Why an Operating Model Is Essential to Digital Success, by Uma Kasoji

Not all digital initiatives are successful. In fact, according to Bruce Rogers at Forbes, 84% of companies fail at. That’s a scary number! Most often, this is because an organization has tackled too small a slice of their business. It’s easy to see how this happens. For example, an executive says, “let’s build a mobile app”. The team gets together, automates a few processes, and voila! a mobile application appears as an island, disconnected from the core business processes that make the company successful in the first place.

These types of initiatives need to be done as part of a holistic, comprehensive strategy that considers not just technology but also a change in mindset, behavior and, fundamentally, the way businesses and employees work.

Digital isn’t just about IT

Being digital is not about implementing a digital technology solution. What I mean is, organizations wishing to successfully implement digital initiatives should consider a number of non-technology factors first:

  1. Customer experience
  2. The operating model
  3. Business process design or redesign

In this blog, I will focus on the operating model.

The operating model

At the outset of any digital effort, you need to understand the business model you are trying to support with the technology. To implement digital initiatives, you will need to perform a comprehensive review of the business operating model; this will include analyzing opportunities to consolidate work, merge departments, up-skill people, or increase/reduce workforce capacity.

You don’t have to look very far to find examples of businesses that have failed to evolve their operating model to accommodate digital change and ultimately failed to remain competitively relevant. For example, a consumer goods organization invests heavily in analytics technologies and creates a team to mine data and generate insights. The analytics team generates reports and shares them with the marketing, sales and operations functions. What’s the problem? The reports are barely used because the market-facing team think that the analytics team is too far removed from customers to provide practical, valuable insights of what’s needed. Here’s a better approach: Design a collaborative work environment and dissolve the silos between your teams!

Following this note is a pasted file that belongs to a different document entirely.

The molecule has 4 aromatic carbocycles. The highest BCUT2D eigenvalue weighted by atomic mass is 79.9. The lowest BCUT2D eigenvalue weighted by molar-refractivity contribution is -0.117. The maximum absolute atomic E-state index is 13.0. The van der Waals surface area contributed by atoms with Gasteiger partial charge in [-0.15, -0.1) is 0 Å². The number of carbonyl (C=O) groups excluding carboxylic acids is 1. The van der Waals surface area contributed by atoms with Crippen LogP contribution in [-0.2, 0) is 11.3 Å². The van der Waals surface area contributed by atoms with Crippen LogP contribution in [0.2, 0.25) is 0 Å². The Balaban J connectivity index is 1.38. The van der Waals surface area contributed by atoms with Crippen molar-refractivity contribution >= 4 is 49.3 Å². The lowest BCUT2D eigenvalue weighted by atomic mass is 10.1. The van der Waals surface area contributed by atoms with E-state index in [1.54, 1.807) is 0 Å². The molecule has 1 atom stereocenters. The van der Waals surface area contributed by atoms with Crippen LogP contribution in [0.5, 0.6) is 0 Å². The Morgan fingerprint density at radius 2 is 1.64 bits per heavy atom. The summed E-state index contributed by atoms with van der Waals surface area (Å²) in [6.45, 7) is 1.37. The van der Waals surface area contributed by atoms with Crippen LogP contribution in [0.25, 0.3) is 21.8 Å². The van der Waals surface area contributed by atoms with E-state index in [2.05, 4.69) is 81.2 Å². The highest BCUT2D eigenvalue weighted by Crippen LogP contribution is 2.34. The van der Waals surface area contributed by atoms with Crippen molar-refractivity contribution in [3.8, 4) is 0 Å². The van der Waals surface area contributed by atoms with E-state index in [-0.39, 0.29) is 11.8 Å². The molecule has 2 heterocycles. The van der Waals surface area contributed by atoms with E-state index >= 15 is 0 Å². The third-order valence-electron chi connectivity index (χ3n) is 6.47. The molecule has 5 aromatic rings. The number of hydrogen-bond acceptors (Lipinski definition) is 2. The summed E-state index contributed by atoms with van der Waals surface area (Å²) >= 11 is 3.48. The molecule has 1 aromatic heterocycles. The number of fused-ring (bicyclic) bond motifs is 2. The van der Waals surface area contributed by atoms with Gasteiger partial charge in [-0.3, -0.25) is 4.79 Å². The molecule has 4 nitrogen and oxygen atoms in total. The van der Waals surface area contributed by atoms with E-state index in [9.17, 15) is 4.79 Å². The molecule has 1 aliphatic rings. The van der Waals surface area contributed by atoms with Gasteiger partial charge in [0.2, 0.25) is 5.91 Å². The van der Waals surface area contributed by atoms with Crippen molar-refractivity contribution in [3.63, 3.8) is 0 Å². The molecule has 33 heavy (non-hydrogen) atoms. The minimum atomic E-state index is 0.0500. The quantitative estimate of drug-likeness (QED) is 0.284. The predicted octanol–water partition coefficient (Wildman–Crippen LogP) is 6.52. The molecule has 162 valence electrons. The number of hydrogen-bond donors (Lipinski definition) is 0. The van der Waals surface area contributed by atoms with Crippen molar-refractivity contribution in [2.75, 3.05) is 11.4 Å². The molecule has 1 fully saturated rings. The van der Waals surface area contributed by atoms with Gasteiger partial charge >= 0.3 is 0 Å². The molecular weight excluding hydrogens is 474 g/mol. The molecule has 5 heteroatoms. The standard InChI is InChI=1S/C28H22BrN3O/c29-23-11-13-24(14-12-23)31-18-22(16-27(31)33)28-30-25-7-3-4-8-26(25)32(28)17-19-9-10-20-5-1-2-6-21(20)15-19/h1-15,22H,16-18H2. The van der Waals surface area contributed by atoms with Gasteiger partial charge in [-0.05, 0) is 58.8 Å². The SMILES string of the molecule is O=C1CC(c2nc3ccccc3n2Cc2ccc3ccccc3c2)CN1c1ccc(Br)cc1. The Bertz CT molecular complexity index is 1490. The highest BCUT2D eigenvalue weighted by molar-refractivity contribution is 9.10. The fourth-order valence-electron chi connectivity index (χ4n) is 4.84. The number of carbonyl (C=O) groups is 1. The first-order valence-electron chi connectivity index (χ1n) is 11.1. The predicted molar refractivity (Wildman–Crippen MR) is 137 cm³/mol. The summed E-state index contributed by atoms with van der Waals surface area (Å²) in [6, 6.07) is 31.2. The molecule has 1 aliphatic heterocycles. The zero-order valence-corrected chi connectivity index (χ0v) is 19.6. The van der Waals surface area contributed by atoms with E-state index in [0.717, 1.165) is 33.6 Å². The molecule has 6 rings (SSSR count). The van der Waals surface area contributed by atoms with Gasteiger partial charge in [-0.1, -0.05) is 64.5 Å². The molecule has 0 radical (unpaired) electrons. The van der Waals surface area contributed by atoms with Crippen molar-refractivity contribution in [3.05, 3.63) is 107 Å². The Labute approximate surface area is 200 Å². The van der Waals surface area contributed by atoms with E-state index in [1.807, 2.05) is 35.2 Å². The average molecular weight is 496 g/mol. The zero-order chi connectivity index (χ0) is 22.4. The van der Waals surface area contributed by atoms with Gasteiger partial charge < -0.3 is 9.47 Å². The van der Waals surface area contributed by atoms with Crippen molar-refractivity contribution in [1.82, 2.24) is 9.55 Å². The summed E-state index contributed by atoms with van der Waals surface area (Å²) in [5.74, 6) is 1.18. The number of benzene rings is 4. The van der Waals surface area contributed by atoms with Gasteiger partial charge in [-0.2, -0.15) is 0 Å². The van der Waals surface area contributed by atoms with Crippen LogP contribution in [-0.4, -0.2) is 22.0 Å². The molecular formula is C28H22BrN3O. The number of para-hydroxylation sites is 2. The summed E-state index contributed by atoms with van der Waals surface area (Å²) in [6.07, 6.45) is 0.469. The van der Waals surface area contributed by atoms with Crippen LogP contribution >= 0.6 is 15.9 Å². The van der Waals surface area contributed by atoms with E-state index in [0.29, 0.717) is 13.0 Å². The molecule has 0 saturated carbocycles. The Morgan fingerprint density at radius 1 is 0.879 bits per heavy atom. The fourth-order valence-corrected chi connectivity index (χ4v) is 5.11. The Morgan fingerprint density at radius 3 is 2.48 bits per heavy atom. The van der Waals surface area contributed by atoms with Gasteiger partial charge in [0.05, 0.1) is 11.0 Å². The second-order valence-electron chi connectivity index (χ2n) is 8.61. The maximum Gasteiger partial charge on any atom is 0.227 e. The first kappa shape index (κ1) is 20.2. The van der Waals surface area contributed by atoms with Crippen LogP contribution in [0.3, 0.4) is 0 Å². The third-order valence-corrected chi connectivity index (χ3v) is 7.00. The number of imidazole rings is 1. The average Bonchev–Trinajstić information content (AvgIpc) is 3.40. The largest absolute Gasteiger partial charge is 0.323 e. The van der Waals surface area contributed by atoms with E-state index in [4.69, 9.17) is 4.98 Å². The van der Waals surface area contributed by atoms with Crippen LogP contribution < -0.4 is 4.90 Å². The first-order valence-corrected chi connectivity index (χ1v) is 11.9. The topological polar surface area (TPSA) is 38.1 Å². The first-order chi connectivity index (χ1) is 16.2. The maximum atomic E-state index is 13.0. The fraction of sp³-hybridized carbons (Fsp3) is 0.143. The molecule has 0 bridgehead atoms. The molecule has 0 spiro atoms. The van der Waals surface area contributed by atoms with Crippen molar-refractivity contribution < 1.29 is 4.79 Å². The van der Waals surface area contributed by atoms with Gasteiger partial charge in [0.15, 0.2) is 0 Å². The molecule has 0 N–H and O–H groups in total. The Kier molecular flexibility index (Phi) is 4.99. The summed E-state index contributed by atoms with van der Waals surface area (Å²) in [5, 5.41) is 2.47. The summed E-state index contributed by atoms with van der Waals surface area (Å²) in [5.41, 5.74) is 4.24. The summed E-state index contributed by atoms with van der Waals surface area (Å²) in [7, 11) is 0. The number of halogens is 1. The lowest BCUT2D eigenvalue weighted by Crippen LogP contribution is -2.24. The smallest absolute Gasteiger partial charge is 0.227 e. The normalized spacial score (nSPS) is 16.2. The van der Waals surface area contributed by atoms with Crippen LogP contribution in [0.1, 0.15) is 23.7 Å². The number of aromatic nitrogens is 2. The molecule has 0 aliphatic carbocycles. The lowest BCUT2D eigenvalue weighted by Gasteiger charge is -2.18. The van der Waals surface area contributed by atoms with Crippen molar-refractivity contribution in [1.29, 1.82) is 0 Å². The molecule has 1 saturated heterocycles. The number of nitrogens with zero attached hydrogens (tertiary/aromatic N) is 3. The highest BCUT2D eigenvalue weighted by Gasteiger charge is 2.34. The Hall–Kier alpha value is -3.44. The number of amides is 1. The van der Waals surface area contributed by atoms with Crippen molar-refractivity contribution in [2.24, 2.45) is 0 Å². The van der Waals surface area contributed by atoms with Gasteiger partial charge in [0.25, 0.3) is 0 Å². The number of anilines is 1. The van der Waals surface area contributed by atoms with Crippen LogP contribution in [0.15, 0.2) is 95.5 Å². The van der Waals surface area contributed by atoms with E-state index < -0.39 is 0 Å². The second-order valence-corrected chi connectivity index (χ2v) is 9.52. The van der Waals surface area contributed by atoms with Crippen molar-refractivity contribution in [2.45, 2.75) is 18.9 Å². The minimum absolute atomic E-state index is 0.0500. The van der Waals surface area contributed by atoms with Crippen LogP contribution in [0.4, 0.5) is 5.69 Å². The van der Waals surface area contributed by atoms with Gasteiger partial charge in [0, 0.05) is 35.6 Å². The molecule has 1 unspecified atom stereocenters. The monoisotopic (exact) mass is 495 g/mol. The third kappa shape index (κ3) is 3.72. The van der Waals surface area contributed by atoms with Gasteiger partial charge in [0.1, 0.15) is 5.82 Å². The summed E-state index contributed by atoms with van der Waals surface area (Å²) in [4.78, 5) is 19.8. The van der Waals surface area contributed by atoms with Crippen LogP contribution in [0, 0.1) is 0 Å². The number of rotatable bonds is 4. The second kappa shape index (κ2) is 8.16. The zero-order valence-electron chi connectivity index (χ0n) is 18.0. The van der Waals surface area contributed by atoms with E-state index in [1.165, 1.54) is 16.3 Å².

In another case, a financial services firm introduced a hotline to provide customer service for multiple products and services rather than having customers toggle between different customer care numbers. An interactive voice response system routed calls based on the product or service in question. Sounds like a good plan, right? But the customer care teams continued to operate as they always had, as part of different business units without a seamless connection. As a result, customers choosing the incorrect option got rerouted multiple times. Their experience was that no team or individual possessed end-to-end information, which caused frustration. All this could have been avoided through an operating model that ensured cross-training that led to the creation of shared services. This circles back to customer experience. Even though I’m focusing this blog on the operating model, it’s still important to point out that any time we pursue a plan without considering our customers, we run the risk of alienating the people that matter most and wasting a lot of time and money while we’re doing it.

The bottom line is, without corresponding changes in our business operating model, we cannot achieve our goal of improving our customer’s experiences or in realizing a significant return on investment. To ensure the success of digital initiatives, we must proactively change their operating models.

Looking forward

Digital initiatives that venture beyond the technology lens and focuses on the customer experience, business processes and operating models will be much more successful than those that don’t. If we look at all factors when designing a solution, we will be much more likely to achieve/exceed our stakeholder expectations. Are you implementing a digital project now? Will you be in the next 30, 60 or 90 days? I’d like to hear about it.

If you’d like to learn more about this topic, please read my new white paper, “Getting Digital Right.”

Opinions expressed in this blog are of the author and may not represent Cognizant’s point of view.

Uma Kasoji

Uma is a versatile professional with extensive consulting and operations transformation experience across a variety of domains and geographies. She has been…

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Originally published at digitally.cognizant.com on September 13, 2016.